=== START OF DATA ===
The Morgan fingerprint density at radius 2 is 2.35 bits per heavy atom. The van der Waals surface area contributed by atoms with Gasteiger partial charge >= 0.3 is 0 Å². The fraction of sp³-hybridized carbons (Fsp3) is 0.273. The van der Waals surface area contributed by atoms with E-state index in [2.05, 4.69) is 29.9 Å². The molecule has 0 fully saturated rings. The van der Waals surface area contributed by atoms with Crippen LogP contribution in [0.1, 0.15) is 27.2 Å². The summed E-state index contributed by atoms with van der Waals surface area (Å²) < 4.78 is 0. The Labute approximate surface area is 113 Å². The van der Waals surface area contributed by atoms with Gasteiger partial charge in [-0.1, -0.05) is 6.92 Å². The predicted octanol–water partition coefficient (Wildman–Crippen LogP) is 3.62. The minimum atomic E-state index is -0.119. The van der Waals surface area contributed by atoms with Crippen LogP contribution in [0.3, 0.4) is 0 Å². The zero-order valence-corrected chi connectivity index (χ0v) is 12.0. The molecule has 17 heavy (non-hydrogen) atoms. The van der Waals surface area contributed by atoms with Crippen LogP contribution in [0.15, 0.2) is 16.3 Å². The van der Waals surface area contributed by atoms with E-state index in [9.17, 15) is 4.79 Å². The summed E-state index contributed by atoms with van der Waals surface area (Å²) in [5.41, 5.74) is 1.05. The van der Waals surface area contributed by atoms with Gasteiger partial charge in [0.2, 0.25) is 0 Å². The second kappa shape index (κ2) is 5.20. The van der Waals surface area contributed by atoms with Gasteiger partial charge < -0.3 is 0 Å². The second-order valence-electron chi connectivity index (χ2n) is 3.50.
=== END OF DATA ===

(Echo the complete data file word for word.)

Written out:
The Morgan fingerprint density at radius 2 is 2.35 bits per heavy atom. The van der Waals surface area contributed by atoms with Gasteiger partial charge >= 0.3 is 0 Å². The fraction of sp³-hybridized carbons (Fsp3) is 0.273. The van der Waals surface area contributed by atoms with E-state index in [2.05, 4.69) is 29.9 Å². The molecule has 0 fully saturated rings. The van der Waals surface area contributed by atoms with Crippen LogP contribution in [0.1, 0.15) is 27.2 Å². The summed E-state index contributed by atoms with van der Waals surface area (Å²) < 4.78 is 0. The Labute approximate surface area is 113 Å². The van der Waals surface area contributed by atoms with Gasteiger partial charge in [-0.1, -0.05) is 6.92 Å². The predicted octanol–water partition coefficient (Wildman–Crippen LogP) is 3.62. The minimum atomic E-state index is -0.119. The van der Waals surface area contributed by atoms with Crippen LogP contribution in [0.3, 0.4) is 0 Å². The zero-order valence-corrected chi connectivity index (χ0v) is 12.0. The molecule has 17 heavy (non-hydrogen) atoms. The van der Waals surface area contributed by atoms with Crippen LogP contribution in [0.15, 0.2) is 16.3 Å². The van der Waals surface area contributed by atoms with E-state index in [9.17, 15) is 4.79 Å². The summed E-state index contributed by atoms with van der Waals surface area (Å²) in [5.41, 5.74) is 1.05. The van der Waals surface area contributed by atoms with Gasteiger partial charge in [0.2, 0.25) is 0 Å². The second kappa shape index (κ2) is 5.20. The van der Waals surface area contributed by atoms with Gasteiger partial charge < -0.3 is 0 Å². The second-order valence-electron chi connectivity index (χ2n) is 3.50.